4) Effects Analysis: Consider the following when addressing impacts to migratory birds.
  1. If the proposed project or action does not have the potential to impact migratory bird species which have been identified as occurring within the project or action area, then document no adverse impact.
  2. Discuss the potential impacts to individual birds (destruction of eggs, nests and nesting habitat, fragmentation of habitat, reduction in habitat patch size, human presence, noise, commotion, etc.). 
  3. Discuss the potential impacts, if any, to the population or species level for the individual species (e.g., will the proposed action impact an individual species’ overall population within a given area, or region?). 
  4. Address direct and indirect effects including their resulting effects on migratory birds and their habitats.
  5. Address the potential short-term and long-term effects of the project on migratory bird populations and their habitat. Use the best available demographic, population, or habitat association data in the assessment of impacts.
5) Cumulative impacts: If applicable, the analysis of effects of an action should include a discussion about the effects on migratory bird species of conservation concern and their habitats at both the local (project area) and broad scale (regional). The NEPA analysis should address the amount of affected habitat, the relative abundance of these habitats over the landscape and the effects of other past and on-going projects. Address how the project would relate/affect the overall condition of land health in the area.
6) Best Management Practices: Best Management Practices to avoid or minimize the possibility of the unintentional take of migratory birds should be applied to all practices and projects. Practices should be applied to provide long-term benefits and improved vegetation community condition. If the proposed project or action does have the potential to impact migratory bird species populations which have been identified as occurring within the project or action area, evaluate options to mitigate the project to minimize or eliminate the identified impacts during periods of concentrated nesting activity.   Examples include:
  1. Minimize/avoid impacts to nesting migratory birds by imposing a Timing Limitation on use authorizations to mitigate vegetative disturbing activities during the primary portion of the nesting season. Most migratory birds nest between May 15 to July 15, but dates should be adjusted for the species and environmental conditions. Timing limitations may be modified based upon the species affected and the timing or intensity of breeding activity of the species of Birds of Conservation Concern involved.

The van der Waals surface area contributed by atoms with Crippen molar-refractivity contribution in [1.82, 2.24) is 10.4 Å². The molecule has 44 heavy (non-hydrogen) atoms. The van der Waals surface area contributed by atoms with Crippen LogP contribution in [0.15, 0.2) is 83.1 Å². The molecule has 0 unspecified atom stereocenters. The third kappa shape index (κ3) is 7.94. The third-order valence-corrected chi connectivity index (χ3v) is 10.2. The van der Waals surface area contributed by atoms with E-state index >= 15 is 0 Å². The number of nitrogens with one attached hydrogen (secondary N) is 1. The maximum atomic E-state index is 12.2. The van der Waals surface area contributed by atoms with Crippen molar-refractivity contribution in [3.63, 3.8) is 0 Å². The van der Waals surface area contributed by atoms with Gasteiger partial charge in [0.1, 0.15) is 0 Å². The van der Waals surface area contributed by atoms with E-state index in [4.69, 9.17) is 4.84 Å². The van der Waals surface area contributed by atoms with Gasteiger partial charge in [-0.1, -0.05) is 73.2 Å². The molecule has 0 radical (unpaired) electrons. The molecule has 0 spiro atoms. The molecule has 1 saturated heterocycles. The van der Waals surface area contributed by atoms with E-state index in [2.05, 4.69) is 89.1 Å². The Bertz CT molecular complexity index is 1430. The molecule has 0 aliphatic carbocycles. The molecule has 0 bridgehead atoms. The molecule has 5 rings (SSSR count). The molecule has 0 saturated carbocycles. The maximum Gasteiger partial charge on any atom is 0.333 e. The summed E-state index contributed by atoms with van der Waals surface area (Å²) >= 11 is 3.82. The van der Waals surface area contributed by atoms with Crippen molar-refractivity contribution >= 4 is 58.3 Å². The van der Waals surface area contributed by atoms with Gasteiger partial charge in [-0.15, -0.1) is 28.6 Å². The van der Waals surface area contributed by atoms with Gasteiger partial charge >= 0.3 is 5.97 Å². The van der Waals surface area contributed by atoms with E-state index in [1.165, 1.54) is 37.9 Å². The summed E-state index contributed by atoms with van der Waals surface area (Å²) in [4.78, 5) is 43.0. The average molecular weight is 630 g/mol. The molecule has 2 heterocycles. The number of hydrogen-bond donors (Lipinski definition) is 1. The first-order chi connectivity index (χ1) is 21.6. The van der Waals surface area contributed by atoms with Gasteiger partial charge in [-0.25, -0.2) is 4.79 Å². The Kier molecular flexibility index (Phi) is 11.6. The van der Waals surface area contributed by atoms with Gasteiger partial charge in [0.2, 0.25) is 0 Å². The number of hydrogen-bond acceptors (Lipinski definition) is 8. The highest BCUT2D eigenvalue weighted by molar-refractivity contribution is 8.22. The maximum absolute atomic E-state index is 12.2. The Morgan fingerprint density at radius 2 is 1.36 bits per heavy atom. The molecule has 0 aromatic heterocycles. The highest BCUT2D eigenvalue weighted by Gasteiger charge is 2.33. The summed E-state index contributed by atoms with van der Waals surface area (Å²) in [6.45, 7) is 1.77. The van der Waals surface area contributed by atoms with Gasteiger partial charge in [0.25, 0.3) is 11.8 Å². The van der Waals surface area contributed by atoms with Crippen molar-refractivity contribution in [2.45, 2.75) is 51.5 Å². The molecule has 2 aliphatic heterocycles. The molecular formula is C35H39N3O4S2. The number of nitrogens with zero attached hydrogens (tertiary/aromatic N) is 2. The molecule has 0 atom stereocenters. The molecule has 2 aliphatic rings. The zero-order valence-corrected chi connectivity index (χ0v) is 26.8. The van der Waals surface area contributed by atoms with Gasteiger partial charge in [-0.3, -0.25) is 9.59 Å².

2. Where disturbance cannot be avoided, the scale and the length of time of disturbance may be considered mitigating circumstances.
  3. Inspect and clear an area for migratory bird nesting. These clearances could be performed by BLM or other qualified personnel. Factors to weigh in considering this option include vegetation type, vegetation density, timing and cost.
  4. Explore opportunities to replace and prioritize habitat and habitat changes on or off site based upon the needs of Birds of Conservation Concern.
7) Monitoring: Strategies and plans for monitoring should target management questions at different geographic scales for project and plan level activities.
Timeframe: Effective immediately through the signing of an MOU by both the FWS and the BLM. The MOU would replace the interim policy guidance for addressing migratory bird conservation. 
Budget Impact:  Minimal staff time will be required to provide and address migratory bird data and impacts in planning and NEPA documentation, where applicable.
Background: The Migratory Bird Treaty Act of 1918, as amended, 16 U.S.C. § 703, implements various treaties and conventions between the United States and Canada, Japan, Mexico and the former Union of Soviet Republics for the protection of migratory birds. The MBTA prohibits hunting, taking, capturing, killing, possessing, selling, purchasing, shipping, transporting or exporting migratory birds, parts, nests and eggs, covered by the Act, except as permitted by regulations (50 CFR Subchapter B). The EO 13186 directs the executive branch departments and agencies to take certain actions to further implement the MBTA. Section 3 requires agencies to develop an MOU with the FWS to promote the conservation of migratory bird populations. One of the elements of such an MOU is a requirement that each agency ensure that environmental analysis of Federal actions required by NEPA or other established environmental review processes evaluates the effects of actions and agency plans on migratory birds, with emphasis on species of concern. “Species of Concern” are defined as “Those species listed in the periodic report, Birds of Conservation Concern, published by the Fish and Wildlife Service Division of Migratory Bird Management; priority migratory bird species documented in comprehensive bird conservation plans (North American Waterbird Conservation Plan, United States Shorebird Conservation Plan, Partners in Flight Bird Conservation Plan); species or populations of waterfowl that the North American Waterfowl Management Plan identifies as a high, or moderately high, continental priority; listed threatened and endangered bird species in 50 CFR 17.11; or MBTA-listed game birds below desired population sizes. (See the Migratory Birds Website.)”
In accordance with the Migratory Bird Treaty Reform Act of 2004, the MBTA no longer applies to non-native species. On March 15, 2005, the FWS published a list of nonnative bird species to which the MBTA does not apply.
Manual/Handbook Sections Affected:  None
Coordination:  Coordination required between specialists and planners, and between specialists and external agencies such as State agencies and the FWS.
Additional Information:  Additional helpful resources include: North American Bird Conservation Initiative (http://www.nabci-us.org/), FWS Division of Migratory Bird Management (http://www.fws.gov/migratorybirds/), Rocky Mountain Bird Observatory (www.rmbo.org), and Fire Effects websites.
Contact:  Geoff Walsh, Wildlife Biologist, WO-230 at (202) 452-5048.
Signed by:                                                                   
Authenticated by:
Bud Cribley                                                                 
Robert M. Williams
Acting, Assistant Director                                            
Division of IRM Govenance,WO-560
Renewable Resources and Planning
 3 Attachments

   1 - Executive Order 13186 (January 17, 2001) (4 pp)
   2 - List of Birds Species of Conservation Concern (2 pp)

 3 - List of Game Birds Below Desired Condition (GBBDC) (1 p)


Last updated: 10-21-2009